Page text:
ABOARD THE ELECTION EXPRESS
BATESVILLE, Mississippi (CNN)– Whatever they end up doing in Washington about bailing out the Wall Street financial giants– and whatever John McCain and Barack Obama may say about it if it should come up in the debate Friday night– there’s only one word that concisely sums up what people around here are saying about the government’s rescue mission:
Batesville is a rural town of around 7,000 people, about half an hour’s drive from Oxford, where the debate will be held. Economic conditions here are, to put it kindly, not good. We’re staying in Batesville before heading over to Oxford for the event; in town I ran into Jim Vinson, the chief financial officer of the Tallahatchie Valley Electric Power Association.
(If that word sounds vaguely familiar: yes, this is the part of northern Mississippi about which the great and haunting 1967 Bobbie Gentry hit, “Ode to Billie Joe,” was written: “. . .the day that Billie Joe McAllister jumped off the Tallahatchie bridge. . . .”)
Jim Vinson was with his wife, Peggy; she’s a teacher at the North Delta School in town. When I brought up the financial calamity on Wall Street, they looked at each other and he said: “I was just ranting a little bit about that."
“Why and how did we let it get so bad?” Mrs. Vinson said. “Everyone knew it was coming; as a teacher of economics at a high school in Mississippi, I saw it coming. So they knew it was coming, and they let it happen."
That, they said, is where the unfairness comes in. If an individual American does a sloppy job of handling his or her personal finances, then he or she loses everything. But if prestigious Wall Street financial giants do a sloppy job, the taxpayers are expected to bail them out– and the taxpayers are threatened that if they balk at the bailout, the entire economy will collapse.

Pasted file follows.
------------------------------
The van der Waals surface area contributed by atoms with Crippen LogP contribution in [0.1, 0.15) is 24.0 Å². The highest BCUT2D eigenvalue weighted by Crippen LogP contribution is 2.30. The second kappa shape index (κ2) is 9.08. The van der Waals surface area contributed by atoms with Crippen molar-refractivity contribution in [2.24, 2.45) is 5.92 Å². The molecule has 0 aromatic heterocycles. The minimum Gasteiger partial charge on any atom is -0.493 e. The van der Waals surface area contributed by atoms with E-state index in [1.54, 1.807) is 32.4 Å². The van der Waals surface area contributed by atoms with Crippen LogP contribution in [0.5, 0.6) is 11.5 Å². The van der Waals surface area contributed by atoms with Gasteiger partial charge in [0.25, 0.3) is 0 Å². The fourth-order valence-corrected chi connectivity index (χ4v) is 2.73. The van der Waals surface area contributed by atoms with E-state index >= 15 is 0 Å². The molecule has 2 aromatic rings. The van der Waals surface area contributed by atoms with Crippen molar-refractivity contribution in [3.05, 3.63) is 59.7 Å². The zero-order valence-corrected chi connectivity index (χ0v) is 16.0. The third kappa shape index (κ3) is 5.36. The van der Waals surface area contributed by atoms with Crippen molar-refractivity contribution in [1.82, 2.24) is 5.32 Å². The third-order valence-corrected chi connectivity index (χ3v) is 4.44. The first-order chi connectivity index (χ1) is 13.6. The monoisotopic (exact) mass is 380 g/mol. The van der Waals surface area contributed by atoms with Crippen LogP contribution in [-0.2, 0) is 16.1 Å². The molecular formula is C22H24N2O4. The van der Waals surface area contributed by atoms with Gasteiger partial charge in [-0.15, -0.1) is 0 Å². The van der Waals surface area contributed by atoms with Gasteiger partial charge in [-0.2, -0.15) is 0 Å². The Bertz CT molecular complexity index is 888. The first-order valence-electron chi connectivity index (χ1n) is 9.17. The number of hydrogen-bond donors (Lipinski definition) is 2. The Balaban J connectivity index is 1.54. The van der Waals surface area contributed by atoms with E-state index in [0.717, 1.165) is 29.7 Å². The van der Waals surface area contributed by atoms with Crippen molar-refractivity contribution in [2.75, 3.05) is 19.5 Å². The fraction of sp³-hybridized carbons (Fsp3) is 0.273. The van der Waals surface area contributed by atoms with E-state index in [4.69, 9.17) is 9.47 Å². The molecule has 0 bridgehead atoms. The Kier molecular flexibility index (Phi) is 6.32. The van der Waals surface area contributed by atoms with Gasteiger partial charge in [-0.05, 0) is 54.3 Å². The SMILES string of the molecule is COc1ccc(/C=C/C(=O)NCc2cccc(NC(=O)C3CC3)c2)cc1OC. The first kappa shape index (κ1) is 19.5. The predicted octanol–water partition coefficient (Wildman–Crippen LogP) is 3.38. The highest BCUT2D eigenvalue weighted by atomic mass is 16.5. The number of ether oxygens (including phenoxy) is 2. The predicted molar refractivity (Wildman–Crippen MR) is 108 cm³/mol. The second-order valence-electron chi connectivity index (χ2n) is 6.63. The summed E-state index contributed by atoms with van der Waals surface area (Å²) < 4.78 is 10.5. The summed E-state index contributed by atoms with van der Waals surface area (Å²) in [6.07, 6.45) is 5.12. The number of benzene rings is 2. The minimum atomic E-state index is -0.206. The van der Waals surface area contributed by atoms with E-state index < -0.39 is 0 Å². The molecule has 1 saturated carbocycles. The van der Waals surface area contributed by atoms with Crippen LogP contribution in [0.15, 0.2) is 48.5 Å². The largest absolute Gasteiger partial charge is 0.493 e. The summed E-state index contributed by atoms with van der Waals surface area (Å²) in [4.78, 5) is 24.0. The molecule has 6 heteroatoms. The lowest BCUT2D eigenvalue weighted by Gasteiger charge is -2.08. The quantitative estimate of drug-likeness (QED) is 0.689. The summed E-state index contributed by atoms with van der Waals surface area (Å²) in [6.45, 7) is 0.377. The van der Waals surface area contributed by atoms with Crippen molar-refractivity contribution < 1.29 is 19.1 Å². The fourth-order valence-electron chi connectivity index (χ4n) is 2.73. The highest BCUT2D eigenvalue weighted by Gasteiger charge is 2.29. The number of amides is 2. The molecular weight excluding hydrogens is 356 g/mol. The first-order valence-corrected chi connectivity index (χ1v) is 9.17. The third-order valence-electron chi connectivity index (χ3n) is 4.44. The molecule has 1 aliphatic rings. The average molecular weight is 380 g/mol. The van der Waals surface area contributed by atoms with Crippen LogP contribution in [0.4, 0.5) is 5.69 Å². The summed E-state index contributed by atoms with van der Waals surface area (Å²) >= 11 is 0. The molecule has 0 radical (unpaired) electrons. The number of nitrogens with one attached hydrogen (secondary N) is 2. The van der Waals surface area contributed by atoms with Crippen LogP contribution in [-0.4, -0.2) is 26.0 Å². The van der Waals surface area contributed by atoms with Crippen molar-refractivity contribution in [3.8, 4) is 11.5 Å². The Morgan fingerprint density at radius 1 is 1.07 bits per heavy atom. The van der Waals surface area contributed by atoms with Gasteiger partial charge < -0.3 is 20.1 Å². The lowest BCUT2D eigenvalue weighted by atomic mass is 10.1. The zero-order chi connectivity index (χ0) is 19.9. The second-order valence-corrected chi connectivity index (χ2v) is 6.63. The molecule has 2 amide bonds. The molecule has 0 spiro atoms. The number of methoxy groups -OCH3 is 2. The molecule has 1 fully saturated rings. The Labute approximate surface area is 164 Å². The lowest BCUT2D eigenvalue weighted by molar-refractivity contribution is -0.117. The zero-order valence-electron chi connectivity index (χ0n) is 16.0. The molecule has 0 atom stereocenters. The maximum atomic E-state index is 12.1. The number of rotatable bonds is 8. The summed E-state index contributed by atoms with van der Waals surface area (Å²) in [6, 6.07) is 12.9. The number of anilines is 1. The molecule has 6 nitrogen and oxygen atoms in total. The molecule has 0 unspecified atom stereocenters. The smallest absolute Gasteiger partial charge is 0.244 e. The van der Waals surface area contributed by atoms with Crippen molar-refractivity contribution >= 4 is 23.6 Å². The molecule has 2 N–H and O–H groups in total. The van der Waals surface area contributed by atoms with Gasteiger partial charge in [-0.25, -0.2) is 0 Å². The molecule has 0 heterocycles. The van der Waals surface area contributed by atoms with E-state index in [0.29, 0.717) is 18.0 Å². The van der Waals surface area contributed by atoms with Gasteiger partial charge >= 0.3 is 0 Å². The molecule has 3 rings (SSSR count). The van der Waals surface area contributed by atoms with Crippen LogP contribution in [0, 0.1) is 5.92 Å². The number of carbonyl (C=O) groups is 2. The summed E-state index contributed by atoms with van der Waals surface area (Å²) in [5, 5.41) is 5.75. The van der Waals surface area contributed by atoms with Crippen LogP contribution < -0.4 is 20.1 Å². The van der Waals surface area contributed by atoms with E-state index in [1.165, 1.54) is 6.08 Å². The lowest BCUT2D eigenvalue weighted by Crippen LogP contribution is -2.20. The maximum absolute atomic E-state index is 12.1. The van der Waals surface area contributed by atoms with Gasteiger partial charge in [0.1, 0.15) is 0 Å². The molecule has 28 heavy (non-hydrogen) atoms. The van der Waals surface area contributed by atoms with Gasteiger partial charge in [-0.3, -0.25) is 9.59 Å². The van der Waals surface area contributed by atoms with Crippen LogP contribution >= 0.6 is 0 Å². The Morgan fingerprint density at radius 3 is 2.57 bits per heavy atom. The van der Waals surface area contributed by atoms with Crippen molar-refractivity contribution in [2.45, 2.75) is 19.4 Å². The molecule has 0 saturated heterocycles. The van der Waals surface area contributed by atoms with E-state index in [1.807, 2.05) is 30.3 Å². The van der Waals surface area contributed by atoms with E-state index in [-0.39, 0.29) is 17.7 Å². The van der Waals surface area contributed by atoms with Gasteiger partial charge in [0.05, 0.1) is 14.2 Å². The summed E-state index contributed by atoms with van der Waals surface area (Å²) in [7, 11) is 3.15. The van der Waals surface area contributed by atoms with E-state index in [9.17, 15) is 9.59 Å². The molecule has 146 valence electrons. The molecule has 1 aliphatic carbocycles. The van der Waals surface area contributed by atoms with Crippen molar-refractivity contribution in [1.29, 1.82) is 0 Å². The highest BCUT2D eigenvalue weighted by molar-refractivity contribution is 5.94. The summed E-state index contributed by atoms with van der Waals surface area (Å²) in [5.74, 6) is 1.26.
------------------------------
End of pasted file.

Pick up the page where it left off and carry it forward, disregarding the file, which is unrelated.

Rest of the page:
“I’ll tell you one thing about the salary side of it,” Jim Vinson said. “If there is a bailout, then the compensation of the key executives at those companies should be taken down to zero. The bailout money shouldn’t go to any of them, that’s for sure.”
Did he think that was a harsh punishment for the Wall Street titans– taking their entire paychecks away?
“I’ll tell you what would happen if the place where I work found itself in the same situation– I’d be out and they’d be looking for a new CFO,” he said.
Peggy Vinson said: “All of us are going to be paying for the mistakes of individuals who took advantage of deregulation, of the rules being relaxed. But I tell my students that every market, no matter what, has to have rules that people follow and play fair."
Jim Vinson said that, as a man who works with numbers and has to make them balance, this is by far the worst national financial situation he has seen in his lifetime.
But, he said, his real fear is that it may be even more dire than that.
“Peggy’s dad is 81, and lived through the Great Depression," he said. “He sees a lot of similarities between what’s happening now and what happened then.”
I asked them if they believed that either of the presidential candidates who are coming to their part of Mississippi for the debate Friday night has a plan or a program that will quickly lead the nation out of this crisis.
“No,” he said.
“No,” she said.
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